Gentiana Lupi (you may have seen her in Eagle vs Shark) was the icy Virginia. Her character started slightly one-dimensional but as the play progressed you saw her sense of humour and playfulness.

Will Hall (Kip from Shortland Street) was perfect for laid back wise cracking Kiwi bloke Mike.

Jennifer Martin was hilarious as the young and beautiful but rather clueless student poet who falls madly in love with, well I won’t give the plot away. But you’ll love her performance.

Stephen Papps and Perry Piercey play the respective best friends of Mike and Virginia – their characters are Harry and Sally!

Papps’ Harry shares his nuggets of wisdom in a very droll fashion and generates aughs a plenty. He just fits the role of down to earth tradesman so well.

Piercey’s Sally is an actor, and gets possibly the best lines of the play. I won’t give too many plot details away but one part of it is how they are meant to be just friends with benefits but Virginia freaks out when Mike holds her hand at one point. She heads home alone complaining to Sally that Mike is getting too intimate. Sally responds with “You’ve had his dick in your mouth with no problems, and you’re complaining that he held your hand!” – classic.

The music and sound effects were done incredibly well, adding to many a dramatic moment with comic effect.

Mike and Virginia was hilariously good fun. Is on until 20 April, and well worth seeing.

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Talking of Katherine Mansfield

March 10th, 2013 at 4:00 pm by David Farrar

I’ve lived in Thorndon for around 20 years, and in the area of Thorndon that is within 100 metres of so of the Katherine Mansfield birthplace. Despite that I only visited her birthplace for the first time a few weeks ago.

I never studied Mansfield at school, and don’t actually know her story and her works as well as many New Zealanders. So the Circa show Talking of Katherine Mansfield seemed a good opportunity to get to know her better.

The 80 minute show is by Catherine Downes, who is a Mansfield expert. She’s been playing her for over 30 years. The play is a mixture of Catherine talking about Mansfield’s life and reading out some of her writings.

I found it a bit slow to engage initially, but perked up with the recital of Leves Amores and the references to The Thistle Hotel in Thorndon. And from there we learnt of her outraged father who was happy to have her go back to London after she published such scandalous (for the times) prose.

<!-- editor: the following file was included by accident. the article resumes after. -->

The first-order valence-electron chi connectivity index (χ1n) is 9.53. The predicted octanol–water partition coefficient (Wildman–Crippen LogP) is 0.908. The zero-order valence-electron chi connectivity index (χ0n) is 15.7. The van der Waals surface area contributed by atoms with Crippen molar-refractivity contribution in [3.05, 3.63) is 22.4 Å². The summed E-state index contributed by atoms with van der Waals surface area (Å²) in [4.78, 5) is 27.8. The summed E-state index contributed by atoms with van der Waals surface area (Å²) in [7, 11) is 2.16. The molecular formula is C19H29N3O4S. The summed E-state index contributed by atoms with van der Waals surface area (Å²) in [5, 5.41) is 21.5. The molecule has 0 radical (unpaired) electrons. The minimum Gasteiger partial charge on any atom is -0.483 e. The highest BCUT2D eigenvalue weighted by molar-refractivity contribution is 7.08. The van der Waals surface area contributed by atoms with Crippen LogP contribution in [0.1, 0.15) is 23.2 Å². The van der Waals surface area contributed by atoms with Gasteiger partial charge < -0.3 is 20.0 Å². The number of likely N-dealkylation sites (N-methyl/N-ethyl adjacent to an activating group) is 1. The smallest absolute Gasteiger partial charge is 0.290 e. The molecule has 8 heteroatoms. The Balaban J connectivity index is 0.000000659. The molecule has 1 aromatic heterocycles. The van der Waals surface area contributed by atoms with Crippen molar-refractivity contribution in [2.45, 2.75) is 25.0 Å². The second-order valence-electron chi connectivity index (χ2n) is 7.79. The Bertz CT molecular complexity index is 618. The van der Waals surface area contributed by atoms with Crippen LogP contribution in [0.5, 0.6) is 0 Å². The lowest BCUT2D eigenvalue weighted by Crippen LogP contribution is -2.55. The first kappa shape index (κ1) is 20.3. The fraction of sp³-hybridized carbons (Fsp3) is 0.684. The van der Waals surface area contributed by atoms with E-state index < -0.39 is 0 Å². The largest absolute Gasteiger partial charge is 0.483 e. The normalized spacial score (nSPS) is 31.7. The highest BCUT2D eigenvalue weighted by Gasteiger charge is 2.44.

You learn about her relationships and influence on so many other leading literary figures such as D H Lawrence, Virginia Woolf and of course John Middleton Murry. Murry is not the most sympathetic of figures as you heard about how he would write to Mansfield complaining how hard her dying was on him!

This isn’t a play for everyone, but if you are a fan of Mansfield or just wanting to know about her, it’s a pleasant introduction to her work. Downes has a real passion for Mansfield’s work and she doesn’t just act off a script but engaged the audience in her recital of Mansfield’s life and works. I suspect every night the show is slightly different.

The lighting in the show is worth a mention. The final scene where Katherine dies is done beautifully and to powerful effect as her face fades from view.

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Beep Test*

March 4th, 2013 at 10:43 pm by David Farrar

I was sitting at home waiting for poll data to come in and my computer reminded me I was due at Beep Test* in half an hour. I thought to myself “What the hell is Beep Test*” and then remembered it is a Fringe Festival production I had been invited to attend and review.

So I quickly headed down to the Thistle Hall on Cuba Street and entered the hall. The first thing I noticed is that (apart from John Smythe) I was possibly the oldest person there. This is quite different to many theatre outings when I am almost the youngest :-)

As I sat down I couldn’t work out who and what was or was not part of the show. There were drinks for sale, and also people making sandwiches next to them. Were the sandwiches for sale also or part of the show? (was the latter) There were a group of people doing exercise warm ups. Were they actors or audience or both?

So I sat down reasonably confused, and having no idea of what it would all mean.

At the end of the night, I’m not sure I was any wiser about what it all meant, but I did enjoy a cool night of frenetic fun. It was classic fringe festival where you are equal parts amused and bemused.

If you spend too much time trying to work out why she is wearing a gold cocktail dress on top of her gym gear, you’ll go mad. You just enjoy that she is, and somehow it works.

Normally in a review I’d give an outline of the production, but I don’t want to give too much away as the fun is in finding out what happens next. But a few details.